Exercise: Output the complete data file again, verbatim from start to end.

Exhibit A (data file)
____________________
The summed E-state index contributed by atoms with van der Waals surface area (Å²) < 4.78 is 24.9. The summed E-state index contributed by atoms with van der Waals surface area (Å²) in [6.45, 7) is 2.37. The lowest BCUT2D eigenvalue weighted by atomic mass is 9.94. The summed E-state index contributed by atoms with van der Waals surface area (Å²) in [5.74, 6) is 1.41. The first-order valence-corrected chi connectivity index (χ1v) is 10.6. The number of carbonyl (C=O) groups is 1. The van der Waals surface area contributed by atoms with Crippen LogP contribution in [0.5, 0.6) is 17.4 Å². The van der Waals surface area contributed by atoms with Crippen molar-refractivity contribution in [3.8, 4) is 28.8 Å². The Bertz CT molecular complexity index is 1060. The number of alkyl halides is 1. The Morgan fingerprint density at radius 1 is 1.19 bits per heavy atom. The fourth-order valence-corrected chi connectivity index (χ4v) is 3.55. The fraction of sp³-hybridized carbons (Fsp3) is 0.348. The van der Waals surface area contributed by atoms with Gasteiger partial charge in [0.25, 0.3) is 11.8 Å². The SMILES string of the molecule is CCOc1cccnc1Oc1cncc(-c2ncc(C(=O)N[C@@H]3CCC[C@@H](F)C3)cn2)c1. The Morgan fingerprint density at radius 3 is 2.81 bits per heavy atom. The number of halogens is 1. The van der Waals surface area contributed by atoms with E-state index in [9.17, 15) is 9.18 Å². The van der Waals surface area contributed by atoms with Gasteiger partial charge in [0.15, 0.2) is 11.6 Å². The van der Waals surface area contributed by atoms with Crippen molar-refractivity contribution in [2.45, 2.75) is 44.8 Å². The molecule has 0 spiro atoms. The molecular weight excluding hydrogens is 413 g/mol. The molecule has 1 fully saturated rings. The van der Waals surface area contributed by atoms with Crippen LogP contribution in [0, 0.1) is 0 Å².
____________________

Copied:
The summed E-state index contributed by atoms with van der Waals surface area (Å²) < 4.78 is 24.9. The summed E-state index contributed by atoms with van der Waals surface area (Å²) in [6.45, 7) is 2.37. The lowest BCUT2D eigenvalue weighted by atomic mass is 9.94. The summed E-state index contributed by atoms with van der Waals surface area (Å²) in [5.74, 6) is 1.41. The first-order valence-corrected chi connectivity index (χ1v) is 10.6. The number of carbonyl (C=O) groups is 1. The van der Waals surface area contributed by atoms with Crippen LogP contribution in [0.5, 0.6) is 17.4 Å². The van der Waals surface area contributed by atoms with Crippen molar-refractivity contribution in [3.8, 4) is 28.8 Å². The Bertz CT molecular complexity index is 1060. The number of alkyl halides is 1. The Morgan fingerprint density at radius 1 is 1.19 bits per heavy atom. The fourth-order valence-corrected chi connectivity index (χ4v) is 3.55. The fraction of sp³-hybridized carbons (Fsp3) is 0.348. The van der Waals surface area contributed by atoms with Gasteiger partial charge in [0.25, 0.3) is 11.8 Å². The SMILES string of the molecule is CCOc1cccnc1Oc1cncc(-c2ncc(C(=O)N[C@@H]3CCC[C@@H](F)C3)cn2)c1. The Morgan fingerprint density at radius 3 is 2.81 bits per heavy atom. The number of halogens is 1. The van der Waals surface area contributed by atoms with E-state index in [9.17, 15) is 9.18 Å². The van der Waals surface area contributed by atoms with Gasteiger partial charge in [0.15, 0.2) is 11.6 Å². The van der Waals surface area contributed by atoms with Crippen molar-refractivity contribution in [2.45, 2.75) is 44.8 Å². The molecule has 0 spiro atoms. The molecular weight excluding hydrogens is 413 g/mol. The molecule has 1 fully saturated rings. The van der Waals surface area contributed by atoms with Crippen LogP contribution in [0, 0.1) is 0 Å².